His concerns about greenhouse gases, rising temperature averages, dying coral reefs, blistering heat waves, and increasingly extreme weather were informed by his training at as atmospheric physicist and his commitment to science. They also come out of his evangelical understanding of God, the biblical accounts of humanity’s relationship to creation, and what it means for a Christian to follow Christ.
“We haven’t lived up to the call to holiness,” Houghton’s granddaughter Hannah Malcolm explained to CT. “We’ve been conformed to the patterns of this world, with the desire for wealth accumulation and the desire to increase our comforts, and that’s not the demand that is placed upon us as followers of Christ.”
Houghton was born in a Baptist family in Wales in 1931. As a young man he realized he needed to make a personal decision for Christ, and he did. To the end of his life, Houghton described it as the most important choice he’d ever made.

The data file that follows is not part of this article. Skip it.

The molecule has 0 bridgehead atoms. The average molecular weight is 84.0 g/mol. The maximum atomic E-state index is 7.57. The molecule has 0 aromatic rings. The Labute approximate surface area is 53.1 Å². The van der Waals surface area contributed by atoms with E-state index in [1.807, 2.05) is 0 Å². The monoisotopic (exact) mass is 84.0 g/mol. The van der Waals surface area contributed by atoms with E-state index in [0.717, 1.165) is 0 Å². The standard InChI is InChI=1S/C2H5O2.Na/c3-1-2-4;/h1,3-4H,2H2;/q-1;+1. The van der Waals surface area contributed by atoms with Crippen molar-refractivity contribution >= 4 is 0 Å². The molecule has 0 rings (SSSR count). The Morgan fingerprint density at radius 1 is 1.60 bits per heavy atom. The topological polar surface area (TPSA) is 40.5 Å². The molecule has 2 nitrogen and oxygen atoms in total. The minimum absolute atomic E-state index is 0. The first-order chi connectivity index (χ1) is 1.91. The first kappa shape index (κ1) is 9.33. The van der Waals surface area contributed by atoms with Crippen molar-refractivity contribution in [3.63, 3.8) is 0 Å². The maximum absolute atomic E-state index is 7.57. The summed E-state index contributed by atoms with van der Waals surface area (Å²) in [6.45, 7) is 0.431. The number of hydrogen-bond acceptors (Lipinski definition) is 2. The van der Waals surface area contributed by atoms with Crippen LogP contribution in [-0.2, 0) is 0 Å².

His love for God fueled his love for science. He saw it as a way to worship.
“The biggest thing that can ever happen to anybody is to get a relationship with the one who has created the universe,” Houghton told a Welsh newspaper in 2007. “We discover the laws of nature when we do our science. So we discover what’s behind the universe and if there’s an intelligence and a creator behind it. What we’re doing as Christians is exploring our relationship with the person who is the creator of the universe. Now that’s something that is absolutely wonderful.”
"I’ve heard people say he had the urgency of a prophet.”
This Nobel prize-winning evangelical climate scientist saw sin at the heart of our ecological crisis: https://t.co/wPB1CPyLXn
— Christianity Today (@CTmagazine) September 2, 2021